"The title, from the Italian, means 'craft.' A one-movement work, delicate yet powerful. Diverse sonorities integrated into a compelling structure. Dissonant, exploits entire keyboard range; florid, cadenza-like. Contains detailed performance instructions. Debussy Influence. Difficult."
"Chester Biscardi's 'Mestiere' is a short, sonorous work of pleasing elegance."
"Complexity and virtuosity characterize Chester Biscardi's dramatic Mestiere, here boldly performed by pianist Robert Weirich, for whom it was written. Taking its title from an Italian word meaning "craft" or "business,' the work successfully exploits sonorities idiomatic to the piano."
"The most rewarding work here is Chester Biscardi's. It offers a remarkable integration of diverse sonorities into a compelling structure. It all grows out of a striking beginning, and the use of the piano's pedals is very telling. All in all a sensible, sensitive work."
"Biscardi's music is clear-lined and remarkably accessible in its expressivity."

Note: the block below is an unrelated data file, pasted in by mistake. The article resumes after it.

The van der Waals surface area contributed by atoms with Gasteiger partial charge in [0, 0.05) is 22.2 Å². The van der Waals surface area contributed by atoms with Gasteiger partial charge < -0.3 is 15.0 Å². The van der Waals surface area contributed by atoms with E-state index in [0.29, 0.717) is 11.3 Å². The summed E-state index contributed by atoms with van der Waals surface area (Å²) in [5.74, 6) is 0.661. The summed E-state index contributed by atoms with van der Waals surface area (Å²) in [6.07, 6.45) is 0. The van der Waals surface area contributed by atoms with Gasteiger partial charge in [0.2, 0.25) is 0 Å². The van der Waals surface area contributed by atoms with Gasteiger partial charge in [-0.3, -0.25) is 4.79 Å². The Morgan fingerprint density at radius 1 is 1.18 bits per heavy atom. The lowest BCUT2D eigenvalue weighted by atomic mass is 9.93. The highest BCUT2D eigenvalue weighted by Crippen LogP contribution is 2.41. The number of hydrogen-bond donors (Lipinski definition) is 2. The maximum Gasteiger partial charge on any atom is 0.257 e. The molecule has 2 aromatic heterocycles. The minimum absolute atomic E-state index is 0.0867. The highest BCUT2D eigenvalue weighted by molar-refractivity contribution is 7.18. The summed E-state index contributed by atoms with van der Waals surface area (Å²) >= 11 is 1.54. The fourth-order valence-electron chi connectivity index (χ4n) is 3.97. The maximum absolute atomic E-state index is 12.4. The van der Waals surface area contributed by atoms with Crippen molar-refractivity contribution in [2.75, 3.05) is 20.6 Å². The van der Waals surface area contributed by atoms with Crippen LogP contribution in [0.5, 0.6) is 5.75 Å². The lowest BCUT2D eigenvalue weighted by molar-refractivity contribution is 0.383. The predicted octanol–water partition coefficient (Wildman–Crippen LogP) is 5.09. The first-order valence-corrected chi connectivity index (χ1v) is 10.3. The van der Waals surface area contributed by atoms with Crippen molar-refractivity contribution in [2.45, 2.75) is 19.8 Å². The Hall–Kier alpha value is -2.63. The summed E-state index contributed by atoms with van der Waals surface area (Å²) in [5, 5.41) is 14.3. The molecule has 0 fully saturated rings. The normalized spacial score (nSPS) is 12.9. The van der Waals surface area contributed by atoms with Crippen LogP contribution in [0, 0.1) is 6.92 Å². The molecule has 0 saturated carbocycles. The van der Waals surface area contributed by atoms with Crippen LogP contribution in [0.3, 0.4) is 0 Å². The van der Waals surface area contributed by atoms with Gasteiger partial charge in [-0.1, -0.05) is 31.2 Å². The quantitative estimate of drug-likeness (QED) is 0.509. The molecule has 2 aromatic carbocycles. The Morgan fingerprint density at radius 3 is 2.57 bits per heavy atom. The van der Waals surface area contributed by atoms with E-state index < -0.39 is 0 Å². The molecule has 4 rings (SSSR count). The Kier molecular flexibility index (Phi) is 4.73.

"All the works by Biscardi share a common ground in that they are expressive, sensitive and convincing."
In Mestiere (1979) . . . something new begins to emerge. Out of the initial dramatic, dissonant opening, soon more lyrical lines and rich, quasi-tonal harmonies emerge. The whole piece seems to be a dialog between the composer Biscardi has been taught to be and the one he wants to be. In the end, it seems the latter wins the contest, and subsequent pieces confirm that verdict.
The 1979 Mestiere for solo piano is . . . rhapsodic, with highly idiomatic piano figuration throughout, which creates Impressionistic sonic scrims that project lovely layers of harmony.
Mestiere (craft) is a short piano piece written for the 1979 New Orleans Festival of Piano Music. Carter (Piano Sonata) and Takemitsu (For Away) are cited as influences, and there's a reference to Schoenberg's Farben thrown in for good measure. The result is improvisational-sounding and a little scattered, though that is the way dreams tend to be.
Mestiere and Di Vivere are companion works of a sort, in that their titles are taken from two halves of the collected journals of twentieth century Italian writer Cesare Pavese (1908-50), Il Mestiere di Vivere ('The Business of Living'). Biscardi says that they may be performed together, Di Vivere either as a quintet for clarinet in A and piano, with flute, violin and cello, as here, or as a duo for the clarinet and piano alone. Mestiere is a short, ponderous, atonal piece, and serves as a prelude to the more immediately attractive Di Vivere, which was commissioned by and premiered in 1982 by the Da Capo Players themselves – flautist Patricia Spencer and cellist André Emilianoff are, amazingly, still in this splendid ensemble's line-up.